Sunday, July 10, 2016

Supporting a Young Woman in the Toughest Sport

Participating in gymnastics demands a continual intense focus and commitment. It is an unforgiving sport and the opportunity to pause and savor an accomplishment is somewhat limited. Immediately following any competition, a gymnast is right back in the gym for practice and improvement. There is hardly a break before pushing on to achieve the next skill and reach the next level of competition. Expectations from coaches are high and reveling in victory is barely encouraged. There's not much celebrating in the end zone in this sport.

On April 10, 2016 Adah competed at Level 9 Regional Championships in Bourbonnais, Illinois. She placed 4th All Around and qualified for USAG Eastern Nationals.

In my role as gym mom for this young athlete, my responsibilities include, providing high quality meals and education about healthy nutrition, insistence on adequate rest, and continuing attention to academics. Plus, providing the important emotional support for the general overall well being of my daughter. Emotional stability and mental balance is an important factor for athletes. Young athletes need support and guidance to navigate through the intense emotional, as well as physical demands of training and competition.   

Here are a few suggestions for addressing the emotional development of a young athlete while participating in a high demand sport:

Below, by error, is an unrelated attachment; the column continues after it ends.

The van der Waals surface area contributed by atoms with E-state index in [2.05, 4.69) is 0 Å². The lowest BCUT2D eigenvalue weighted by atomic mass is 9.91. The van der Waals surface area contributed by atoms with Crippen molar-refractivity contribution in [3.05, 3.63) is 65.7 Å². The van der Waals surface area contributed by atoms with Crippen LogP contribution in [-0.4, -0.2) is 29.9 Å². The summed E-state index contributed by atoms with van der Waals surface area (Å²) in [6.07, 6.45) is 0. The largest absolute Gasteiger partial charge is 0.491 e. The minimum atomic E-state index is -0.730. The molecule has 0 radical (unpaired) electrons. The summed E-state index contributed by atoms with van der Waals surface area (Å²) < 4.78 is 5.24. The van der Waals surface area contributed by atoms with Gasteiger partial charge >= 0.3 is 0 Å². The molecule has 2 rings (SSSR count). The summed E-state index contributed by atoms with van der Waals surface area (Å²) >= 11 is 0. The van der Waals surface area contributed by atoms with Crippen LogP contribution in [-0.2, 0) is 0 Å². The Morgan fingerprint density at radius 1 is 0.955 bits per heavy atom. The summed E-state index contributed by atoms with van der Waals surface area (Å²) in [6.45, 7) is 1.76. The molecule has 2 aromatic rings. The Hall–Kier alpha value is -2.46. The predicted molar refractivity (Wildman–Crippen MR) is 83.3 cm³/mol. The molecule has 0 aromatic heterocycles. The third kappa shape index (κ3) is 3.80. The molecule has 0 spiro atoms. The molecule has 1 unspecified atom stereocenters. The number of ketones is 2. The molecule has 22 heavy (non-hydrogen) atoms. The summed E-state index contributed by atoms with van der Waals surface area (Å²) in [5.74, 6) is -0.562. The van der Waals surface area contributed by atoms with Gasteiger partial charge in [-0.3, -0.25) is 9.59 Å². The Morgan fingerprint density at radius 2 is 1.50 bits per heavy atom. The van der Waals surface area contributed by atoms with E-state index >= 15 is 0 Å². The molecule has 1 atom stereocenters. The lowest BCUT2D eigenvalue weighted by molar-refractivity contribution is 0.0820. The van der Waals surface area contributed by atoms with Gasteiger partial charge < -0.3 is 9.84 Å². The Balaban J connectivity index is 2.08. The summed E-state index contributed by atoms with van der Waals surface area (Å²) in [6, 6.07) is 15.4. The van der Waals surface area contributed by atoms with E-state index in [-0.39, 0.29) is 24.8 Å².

• Do fun things! It's important to do unrelated, just for fun activities on a regular basis.
  • Maintain family activities outside of the sport. Regular family meals, for example, despite the training schedule.
  • Encourage and support other interests outside of the sport. Art, crafts or music can all be enjoyed as a way to take a mental break.
  • Acknowledge the demands of the sport. A tired athlete needs to hear that what they are doing is intense and tiring.
  • Acknowledge participation as an accomplishment. No matter what happens in competition, dedication to regular training is an achievement. Commitment deserves a pat on the back regardless of the results.
I try to remind Adah of her many accomplishments as a competitor and team mate. I remind her that where ever she places at a meet, she has achieved success simply by being there. Like the many young athletes participating in this sport, she has developed an amazing command of her body, she has learned the skills of hard work, discipline and perseverance. In acknowledging to her the value of those skills, I hope to boost her confidence as a young women in all areas of her life. Given the hard work she has done, documenting and sharing her success is an important part of the process of her growth as an athlete and more importantly as a young woman striving for excellence. Above all, we (her parents), express to her our continual joy in her as a young woman, no matter what happens in gymnastics!

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